Heathrow-Manchester is the biggest monopoly air route in Europe and also has some of the highest air fares per mile. British Midland is expected to announce on Monday that it will start flying the route next March in a move which is likely to bring fares down, particularly for business passengers.
Just under 1 million passengers a year fly between Heathrow and Manchester making it the fourth-biggest domestic route after Edinburgh, Glasgow and Belfast.
BA currently operates 12 services a day with fares ranging from pounds 160 to pounds 198. British Midland would not comment on its plans but it will have to launch a competitive number of daily flights in order to attract passengers from BA.
Virgin Trains, which took over the West Coast Main Line earlier this year, will also be watching the development closely since London-Manchester is one of its key markets. So will Railtrack, which is investing pounds 2.1bn to modernise the route.
Virgin is preparing to place a pounds 1bn order for 55 high-speed tilting trains for the line. The trains, due to enter service in 2002, will travel at 140 mph, cutting the journey time between London and Manchester to just two hours.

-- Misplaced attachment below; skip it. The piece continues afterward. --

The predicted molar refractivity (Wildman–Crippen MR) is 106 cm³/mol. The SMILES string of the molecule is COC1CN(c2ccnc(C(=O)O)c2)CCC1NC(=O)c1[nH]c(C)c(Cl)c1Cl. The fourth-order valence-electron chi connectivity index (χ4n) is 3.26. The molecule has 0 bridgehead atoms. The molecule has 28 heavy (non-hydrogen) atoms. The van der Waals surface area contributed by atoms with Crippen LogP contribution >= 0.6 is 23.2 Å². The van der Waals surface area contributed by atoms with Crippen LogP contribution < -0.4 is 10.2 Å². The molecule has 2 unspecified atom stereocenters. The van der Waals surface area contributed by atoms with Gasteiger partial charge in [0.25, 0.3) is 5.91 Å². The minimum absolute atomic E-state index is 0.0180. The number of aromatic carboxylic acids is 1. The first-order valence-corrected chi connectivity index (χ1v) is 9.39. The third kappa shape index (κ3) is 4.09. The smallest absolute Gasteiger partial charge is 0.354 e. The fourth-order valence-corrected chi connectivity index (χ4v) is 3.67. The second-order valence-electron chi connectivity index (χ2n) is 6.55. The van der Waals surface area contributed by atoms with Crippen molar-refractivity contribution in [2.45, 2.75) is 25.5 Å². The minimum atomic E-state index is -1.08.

British Midland now flies to 18 European and UK routes including Paris, Dublin, Glasgow and Edinburgh. Profits this year will exceed the pounds 7.2m recorded in 1996 by a significant margin.
Aviation analysts believe its long-term strategy in starting up a Manchester service is to cement further links with the German carrier Lufthansa. British Midland already operates the Heathrow-Cologne service on behalf of Lufthansa and could take over Lufthansa's four services from Manchester to Germany once it is has an established base at the airport. The four Manchester routes flown by Lufthansa are to Dusseldorf, Frankfurt, Munich and Hamburg.
The Scandinavian airline SAS, which owns 40 per cent of British Midland and is a partner of Lufthansa in the Star Alliance, also operates several services into Manchester.Reuse content